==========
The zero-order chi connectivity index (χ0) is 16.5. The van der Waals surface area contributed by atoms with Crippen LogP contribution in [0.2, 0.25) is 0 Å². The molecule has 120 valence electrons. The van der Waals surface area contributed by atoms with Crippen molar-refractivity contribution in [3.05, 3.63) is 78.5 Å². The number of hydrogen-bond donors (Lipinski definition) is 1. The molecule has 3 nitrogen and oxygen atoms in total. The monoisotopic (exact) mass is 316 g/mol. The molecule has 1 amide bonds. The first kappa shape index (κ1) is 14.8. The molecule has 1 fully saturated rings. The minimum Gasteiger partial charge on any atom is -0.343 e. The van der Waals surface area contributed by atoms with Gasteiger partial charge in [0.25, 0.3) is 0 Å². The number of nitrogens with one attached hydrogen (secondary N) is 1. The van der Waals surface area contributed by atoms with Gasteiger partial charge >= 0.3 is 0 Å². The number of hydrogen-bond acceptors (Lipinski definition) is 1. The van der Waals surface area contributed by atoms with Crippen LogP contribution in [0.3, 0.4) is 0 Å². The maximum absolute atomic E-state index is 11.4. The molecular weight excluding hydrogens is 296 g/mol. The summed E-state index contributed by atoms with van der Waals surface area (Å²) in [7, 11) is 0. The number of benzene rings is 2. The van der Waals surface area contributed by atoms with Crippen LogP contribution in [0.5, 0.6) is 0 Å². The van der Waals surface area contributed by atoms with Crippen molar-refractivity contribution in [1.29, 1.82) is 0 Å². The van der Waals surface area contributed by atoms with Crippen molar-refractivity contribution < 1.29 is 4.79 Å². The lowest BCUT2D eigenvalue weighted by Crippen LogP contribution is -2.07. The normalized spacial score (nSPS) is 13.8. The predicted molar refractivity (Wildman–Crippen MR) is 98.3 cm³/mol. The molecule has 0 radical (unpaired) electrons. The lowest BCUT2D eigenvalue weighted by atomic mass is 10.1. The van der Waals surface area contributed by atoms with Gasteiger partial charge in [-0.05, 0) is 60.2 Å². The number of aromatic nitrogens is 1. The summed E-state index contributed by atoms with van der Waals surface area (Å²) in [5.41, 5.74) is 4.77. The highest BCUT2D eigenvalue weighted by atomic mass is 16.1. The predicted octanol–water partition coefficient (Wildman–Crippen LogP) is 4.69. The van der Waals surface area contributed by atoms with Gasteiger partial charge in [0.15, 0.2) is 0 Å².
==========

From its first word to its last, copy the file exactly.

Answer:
The zero-order chi connectivity index (χ0) is 16.5. The van der Waals surface area contributed by atoms with Crippen LogP contribution in [0.2, 0.25) is 0 Å². The molecule has 120 valence electrons. The van der Waals surface area contributed by atoms with Crippen molar-refractivity contribution in [3.05, 3.63) is 78.5 Å². The number of hydrogen-bond donors (Lipinski definition) is 1. The molecule has 3 nitrogen and oxygen atoms in total. The monoisotopic (exact) mass is 316 g/mol. The molecule has 1 amide bonds. The first kappa shape index (κ1) is 14.8. The molecule has 1 fully saturated rings. The minimum Gasteiger partial charge on any atom is -0.343 e. The van der Waals surface area contributed by atoms with Gasteiger partial charge in [0.25, 0.3) is 0 Å². The number of nitrogens with one attached hydrogen (secondary N) is 1. The van der Waals surface area contributed by atoms with Gasteiger partial charge >= 0.3 is 0 Å². The number of hydrogen-bond acceptors (Lipinski definition) is 1. The van der Waals surface area contributed by atoms with Crippen LogP contribution in [0.3, 0.4) is 0 Å². The maximum absolute atomic E-state index is 11.4. The molecular weight excluding hydrogens is 296 g/mol. The summed E-state index contributed by atoms with van der Waals surface area (Å²) in [7, 11) is 0. The number of benzene rings is 2. The van der Waals surface area contributed by atoms with Crippen LogP contribution in [0.5, 0.6) is 0 Å². The van der Waals surface area contributed by atoms with Crippen molar-refractivity contribution in [1.29, 1.82) is 0 Å². The van der Waals surface area contributed by atoms with Crippen molar-refractivity contribution < 1.29 is 4.79 Å². The lowest BCUT2D eigenvalue weighted by Crippen LogP contribution is -2.07. The normalized spacial score (nSPS) is 13.8. The predicted molar refractivity (Wildman–Crippen MR) is 98.3 cm³/mol. The molecule has 0 radical (unpaired) electrons. The lowest BCUT2D eigenvalue weighted by atomic mass is 10.1. The van der Waals surface area contributed by atoms with Gasteiger partial charge in [-0.05, 0) is 60.2 Å². The number of aromatic nitrogens is 1. The summed E-state index contributed by atoms with van der Waals surface area (Å²) in [5.41, 5.74) is 4.77. The highest BCUT2D eigenvalue weighted by atomic mass is 16.1. The predicted octanol–water partition coefficient (Wildman–Crippen LogP) is 4.69. The van der Waals surface area contributed by atoms with Gasteiger partial charge in [0.15, 0.2) is 0 Å².